- The standard of living established during the marriage
- The relative extent of education of the parties
- The relative assets and liabilities of the parties
- The contribution of each party to the education, training, or earning ability of the other party
- The time and expense necessary for the spouse seeking alimony to acquire education, training or job experience to enable that spouse to obtain appropriate employment
- The tax consequences to the parties
- The lost income production capacity due to marital responsibilities
- Any other factors the court deems appropriate and relevant to making this decision
Distribution of Property
The court will divide marital property between the two of you after consideration of the following factors:
- The duration of the marriage
- The assets and liabilities of the spouses
- The desirability of awarding the family home, or the right to reside in the family home for reasonable periods of time, to the spouse with custody of the children of the marriage
- The liquidity of the property to be distributed
- The economic desirability of retaining intact an asset or an interest in an asset
- The tax consequences of the property division upon the respective awards to be made to each spouse
- The costs of sale, if it is necessary that an asset be sold to effectuate an equitable distribution of property
- Any division or disbursement of property made in a separation agreement that was voluntarily entered into by the spouses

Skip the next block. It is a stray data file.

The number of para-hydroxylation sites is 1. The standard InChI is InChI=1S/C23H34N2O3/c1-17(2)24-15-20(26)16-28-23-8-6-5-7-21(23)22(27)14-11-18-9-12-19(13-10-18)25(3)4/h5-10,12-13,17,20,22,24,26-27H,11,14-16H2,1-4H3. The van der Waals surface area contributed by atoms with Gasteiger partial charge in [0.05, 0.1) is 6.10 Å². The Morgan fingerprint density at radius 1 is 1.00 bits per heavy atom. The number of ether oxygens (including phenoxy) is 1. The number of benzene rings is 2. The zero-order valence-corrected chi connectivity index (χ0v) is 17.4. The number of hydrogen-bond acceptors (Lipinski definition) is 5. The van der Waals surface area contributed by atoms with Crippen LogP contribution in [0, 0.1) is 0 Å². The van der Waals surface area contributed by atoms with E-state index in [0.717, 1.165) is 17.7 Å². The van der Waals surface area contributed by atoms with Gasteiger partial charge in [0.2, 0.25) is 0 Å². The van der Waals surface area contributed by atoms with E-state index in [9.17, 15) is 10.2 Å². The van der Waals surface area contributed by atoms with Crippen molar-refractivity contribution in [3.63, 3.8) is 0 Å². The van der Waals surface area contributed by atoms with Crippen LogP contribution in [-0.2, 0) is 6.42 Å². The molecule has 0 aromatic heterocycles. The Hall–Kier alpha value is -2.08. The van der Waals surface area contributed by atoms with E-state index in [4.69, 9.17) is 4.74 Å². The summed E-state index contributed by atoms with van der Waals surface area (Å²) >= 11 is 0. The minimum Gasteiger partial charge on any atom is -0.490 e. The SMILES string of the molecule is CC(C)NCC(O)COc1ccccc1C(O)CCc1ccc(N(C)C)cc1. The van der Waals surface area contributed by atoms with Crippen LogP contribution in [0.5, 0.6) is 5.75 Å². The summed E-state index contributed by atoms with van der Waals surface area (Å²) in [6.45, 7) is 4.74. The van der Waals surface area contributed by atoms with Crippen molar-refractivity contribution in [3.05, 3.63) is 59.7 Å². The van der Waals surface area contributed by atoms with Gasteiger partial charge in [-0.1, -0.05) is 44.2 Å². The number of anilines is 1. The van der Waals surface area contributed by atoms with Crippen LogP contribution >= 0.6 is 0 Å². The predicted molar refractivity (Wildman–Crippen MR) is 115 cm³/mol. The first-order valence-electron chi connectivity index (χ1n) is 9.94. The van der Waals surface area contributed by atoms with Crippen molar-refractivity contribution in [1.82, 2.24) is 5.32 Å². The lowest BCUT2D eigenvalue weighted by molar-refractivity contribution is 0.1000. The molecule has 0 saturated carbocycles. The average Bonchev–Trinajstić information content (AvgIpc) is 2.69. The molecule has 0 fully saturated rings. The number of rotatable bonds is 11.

- Any other factors the court finds to be relevant
The court will award custody to one or both parents based on many factors, including, but not limited to, the following:
- The wishes of the child’s parents
- The wishes of the child
- The child’s interaction and interrelationship with parents, siblings and any other person who may significantly affect the child’s best interests
- The child’s adjustment to home, school and community
- The mental and physical health of all involved
- Which parent is more likely to honor and facilitate court-approved parenting time rights or visitation and companionship rights
- Whether either parent has failed to make all child support payments, including arrearages
- Whether either parent has been convicted of a criminal offense that resulted in the child being an abused or neglected child
- Whether the residential parent has continuously and willfully denied the other parent’s right to parenting time in accordance with a court order
- Whether either parent has established a residence or is planning to establish a residence outside of the State of Ohio
After the court issues or changes a child support order, the next step is for the court to calculate the amount of the monthly child support obligation in accordance with the basic child support schedule.
Where children are involved, the court may order the parties to take part in family counseling during the course of the proceedings or for any reasonable length of time.
The court shall, upon request, allow for restoration of any name used prior to the marriage.